The views expressed in this blog are the author's own and do not reflect those of VSO

Monday, March 28, 2011

Exploring Akagera Fringes

We set off from Kibungo as early as we could. A dawn start with a group of four is like herding cats. It's always the hats and the raingear you have to go back for. Jared and Michelle are young volunteers working for an American organisation, who live not far away, and they had come to spend the weekend with us. Jared, in particular, is as keen a birder as it is possible to be. To the uninitiated reader, this necessarily entails having, not just a life list of bird sightings, but a day one as well. His enthusiasm was welcome as it would allow me to be lazy with my own note taking which is a little episodic in any case. He was also happy to bring his heavy bird book. I seldom bring mine anyway preferring, stupidly, to check doubtful sightings later at home when deciphering details of an obscure species, whose characteristics seemed so obvious at the time, becomes more than a little speculative sitting in an easy chair with Mutzig in hand.
Story conflation - this one was taken the day before at a nearby lake
Reaching the edge of Akagera NP involves taking motos from Kabarondo, a small town north of Kibungo, and travelling along a bumpy, dirt road for 40 minutes to a small outlying village called Nyankura. We were hoping the moto drivers would take us to the park entrance with a little bit of encouragement and a bonus payment. There we would walk backwards and explore the acacia woodland which is not part of the park proper. I was with the moto leader in our convoy and kept saying 'komeza gike' or 'go on a bit more' in hope that we wouldn't be dumped in the middle of Nyankura with its overly friendly children who would undoubtedly want to follow us wherever we went for the rest of the day.
Nyankura is a frontier town much of which didn't exist 20 years ago when the park was two and a half times bigger than its current size. In 1997 three years after the genocide, thousands of refugees had returned from Uganda and Tanzania with nowhere to live and, to accommodate them, much of the northern part of Akagera was de-gazetted for public use. It is now 1085 square kilometres in size compared to 2500 previously and no lions are left. In our area, which is further south, most of the encroachment appears to have been done by stealth and the park and its wildlife is under daily pressure from poachers and woodcutters.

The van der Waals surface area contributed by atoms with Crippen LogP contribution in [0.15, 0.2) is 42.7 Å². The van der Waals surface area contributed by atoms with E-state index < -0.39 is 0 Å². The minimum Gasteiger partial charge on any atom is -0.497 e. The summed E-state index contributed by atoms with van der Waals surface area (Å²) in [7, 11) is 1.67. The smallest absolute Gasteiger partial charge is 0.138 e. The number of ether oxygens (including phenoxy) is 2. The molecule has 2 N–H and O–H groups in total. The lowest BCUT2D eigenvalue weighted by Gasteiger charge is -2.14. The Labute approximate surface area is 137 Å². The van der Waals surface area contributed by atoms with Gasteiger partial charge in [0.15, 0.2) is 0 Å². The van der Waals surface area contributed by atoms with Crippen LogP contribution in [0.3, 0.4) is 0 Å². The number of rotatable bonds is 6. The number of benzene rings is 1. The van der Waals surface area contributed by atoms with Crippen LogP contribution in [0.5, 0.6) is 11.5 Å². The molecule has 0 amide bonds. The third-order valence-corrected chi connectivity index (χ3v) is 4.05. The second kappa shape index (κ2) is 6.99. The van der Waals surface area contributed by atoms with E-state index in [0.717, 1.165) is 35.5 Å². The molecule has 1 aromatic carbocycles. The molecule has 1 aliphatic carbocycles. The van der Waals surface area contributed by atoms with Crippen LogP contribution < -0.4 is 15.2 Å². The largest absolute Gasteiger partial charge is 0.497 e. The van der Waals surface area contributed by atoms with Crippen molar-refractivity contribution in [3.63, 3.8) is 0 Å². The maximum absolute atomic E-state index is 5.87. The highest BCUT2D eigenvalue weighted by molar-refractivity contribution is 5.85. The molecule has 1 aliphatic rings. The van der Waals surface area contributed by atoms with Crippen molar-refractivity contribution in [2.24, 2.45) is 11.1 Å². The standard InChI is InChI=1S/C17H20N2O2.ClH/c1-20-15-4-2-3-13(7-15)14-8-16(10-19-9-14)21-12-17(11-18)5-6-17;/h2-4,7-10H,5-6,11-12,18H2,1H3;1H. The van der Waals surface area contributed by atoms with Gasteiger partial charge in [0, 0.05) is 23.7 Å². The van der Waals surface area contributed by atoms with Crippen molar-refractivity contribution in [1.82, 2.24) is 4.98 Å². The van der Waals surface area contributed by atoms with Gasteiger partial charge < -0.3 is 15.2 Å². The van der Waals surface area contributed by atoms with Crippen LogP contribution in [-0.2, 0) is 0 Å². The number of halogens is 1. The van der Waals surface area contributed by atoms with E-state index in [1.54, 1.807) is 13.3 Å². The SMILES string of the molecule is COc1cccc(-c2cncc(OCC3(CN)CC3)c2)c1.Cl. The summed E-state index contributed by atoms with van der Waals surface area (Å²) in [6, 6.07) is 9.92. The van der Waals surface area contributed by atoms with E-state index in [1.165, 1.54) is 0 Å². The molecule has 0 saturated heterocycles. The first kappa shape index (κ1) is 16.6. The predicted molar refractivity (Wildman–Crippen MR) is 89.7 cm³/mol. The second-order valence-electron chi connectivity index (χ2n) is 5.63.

My functional Kinyarwanda must be improving because we successfully reached our destination - just in time for an enormous Martial Eagle to soar overhead and the heavens to open. Luckily, we were able to take shelter in an unoccupied guard post which has been built with the long term goal of fencing in the whole of the park against intrusions. Unobserved through the observation slats we watched an Impala and newly born foal cross the road. Red-necked Spurfowl were busy everywhere. Common Duiker danced away into the scrub. Water and Bushbuck bounded off but seemed to know where the park boundaries lay.
After an unusually long drizzle (it was almost as cold as a Scottish summer's day!) the rain stopped and - this is unlikely in Scotland - we stepped out of our chilly quarters to observe the swooping of a pair of Lilac-breasted Rollers and the water shaking antics of a family of Bare-faced Go-away-birds. Grey Hornbills and a beautiful Pearl-spotted Owlet (see picture in Cavorting in Kenya post and Picasaweb) sat close together in a bare tree. Not wanting to dilly-dally too long, we started back through the woodland parallel to the road. It was important not to stray too far inland to avoid stumbling across grazing Buffalo which are common, and one of African wildlife's biggest killers of careless humans.